South Carolina-Clemson brawl

South Carolina-Clemson brawl

unreferenced = December 2007

The South Carolina-Clemson brawl was an on-field altercation during an NCAA game between football players from the University of South Carolina and Clemson University. The incident took place on November 20, 2004 at the Memorial Stadium in Clemson, South Carolina. This disturbance led to serious repercussions for those involved from the SEC (South Carolina's conference), ACC (Clemson's conference), NCAA, and the legal authorities.

The disturbance

Prior to the contest, a few South Carolina players congregated at the bottom of "the Hill" at Memorial Stadium. As the Clemson team ran down the hill into the stadium some of the Gamecocks taunted them and some shoving occurred.

Later, a massive fight resulted during the fourth quarter after Clemson defensive end Bobby Williamson tackled South Carolina quarterback Syvelle Newton and lingered on top of him [ [ ESPN - Both teams were bowl eligible - College Football ] ] [ [ Clemson, South Carolina Reflect On Past Brawl :: Two teams had plenty of time off between games after ugly brawl ] ] . Some players on the field from both teams engaged in shoving and punching and both benches practically cleared as chaos erupted on the field. State Troopers, as well as other local law enforcement officers, entered the field to restore order. No fans ever entered the field. Play was suspended for six minutes.

The fight overshadowed the last game Lou Holtz participated in as Carolina's head coach, as he retired at the end of the season. Holtz quoted that he "is going to be remembered along with [former Ohio State coach] Woody Hayes for having a fight at the Clemson game". Holtz then handed the coaching reins to Steve Spurrier. Clemson won the game 29-7.

The following year (2005), in a showing of sportsmanship which was coordinated by both schools' athletic departments and administrations, both teams met at midfield at Williams-Brice Stadium at the University of South Carolina and shook hands.

The consequences

The ACC and SEC reviewed the tapes of both incidents before handing out proper punishments to players. However, both schools imposed a punishment of their own on November 22, by saying that neither team would be permitted to play in a bowl game because of the brawl.

Both the SEC and ACC suspended players from each school, with the SEC's penalties effective for South Carolina's first game of the 2005-06 season, against Central Florida, while the ACC allowed Clemson to stagger the suspensions for their offending players at various games during the 2005-06 season.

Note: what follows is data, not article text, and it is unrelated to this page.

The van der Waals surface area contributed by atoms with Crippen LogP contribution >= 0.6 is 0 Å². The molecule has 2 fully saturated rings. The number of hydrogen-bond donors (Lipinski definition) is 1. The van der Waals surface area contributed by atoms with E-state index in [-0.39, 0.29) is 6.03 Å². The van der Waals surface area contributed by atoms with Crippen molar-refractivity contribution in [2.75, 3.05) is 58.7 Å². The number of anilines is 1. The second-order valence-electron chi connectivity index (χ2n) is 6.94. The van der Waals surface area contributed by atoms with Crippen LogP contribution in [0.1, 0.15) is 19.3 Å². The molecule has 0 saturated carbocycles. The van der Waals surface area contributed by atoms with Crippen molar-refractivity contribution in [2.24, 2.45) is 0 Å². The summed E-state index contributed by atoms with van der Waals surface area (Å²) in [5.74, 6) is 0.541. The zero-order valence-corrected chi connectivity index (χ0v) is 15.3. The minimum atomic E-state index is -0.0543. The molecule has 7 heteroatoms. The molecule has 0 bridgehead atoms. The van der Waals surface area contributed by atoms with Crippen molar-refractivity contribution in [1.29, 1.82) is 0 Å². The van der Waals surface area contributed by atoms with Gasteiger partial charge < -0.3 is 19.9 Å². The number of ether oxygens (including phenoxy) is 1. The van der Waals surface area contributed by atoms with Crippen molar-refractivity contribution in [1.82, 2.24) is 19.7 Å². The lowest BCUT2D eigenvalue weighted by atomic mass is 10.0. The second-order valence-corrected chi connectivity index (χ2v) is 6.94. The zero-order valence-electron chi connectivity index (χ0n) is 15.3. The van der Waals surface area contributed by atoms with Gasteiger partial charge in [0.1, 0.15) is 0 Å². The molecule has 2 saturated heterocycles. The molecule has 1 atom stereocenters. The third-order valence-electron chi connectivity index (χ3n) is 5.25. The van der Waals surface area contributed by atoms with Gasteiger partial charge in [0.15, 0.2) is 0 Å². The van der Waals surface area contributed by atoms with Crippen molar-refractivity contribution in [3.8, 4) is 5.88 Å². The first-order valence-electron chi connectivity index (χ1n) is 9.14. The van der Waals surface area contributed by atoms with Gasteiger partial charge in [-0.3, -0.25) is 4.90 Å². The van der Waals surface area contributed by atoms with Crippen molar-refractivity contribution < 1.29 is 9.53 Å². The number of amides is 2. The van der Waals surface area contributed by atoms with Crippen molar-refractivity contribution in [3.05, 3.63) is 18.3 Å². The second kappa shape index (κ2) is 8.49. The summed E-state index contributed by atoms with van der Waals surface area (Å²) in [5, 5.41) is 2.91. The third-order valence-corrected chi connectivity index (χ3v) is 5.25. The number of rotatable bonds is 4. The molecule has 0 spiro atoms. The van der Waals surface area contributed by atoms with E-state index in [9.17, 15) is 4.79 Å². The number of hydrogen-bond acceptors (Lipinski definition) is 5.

First, the ACC's policy on players serving suspensions permitted Clemson to punish the players during the season, and not an immediate penalty during the Tigers' first game of 2005, against Texas A&M. Some of the offending players were involved in the crucial game, which resulted in a Tigers win in the final seconds of the game. The penalties were served, based on a case-by-case basis, in midseason games against the winless Temple and one game winner Duke. This appears to have been a way to make the punishment equal to that meted out to USC players and to have equal impact on the two teams' following seasons.

The SEC's policy forced South Carolina to punish its players for the Central Florida game, the first game of the ensuing season.

Some believe if the schools had allowed postseason play, the penalties would have been stiffer with more justice, as the seniors involved in the brawl would have faced suspensions like the non-seniors, at postseason games likely against Minnesota (South Carolina) and Boston College (Clemson). Furthermore, the games which the players would have served their suspension would have been against a better caliber team, and the conferences would almost certainly have dropped a tougher penalty on the offending non-seniors.

External links

* [ Video of the University of South Carolina-Clemson Brawl]


ee also

*Carolina-Clemson Rivalry
*Miami-FIU brawl, a similar incident during a 2006 college football game
*Pacers-Pistons brawl, a noteworthy NBA brawl which occurred the night before the South Carolina-Clemson brawl.

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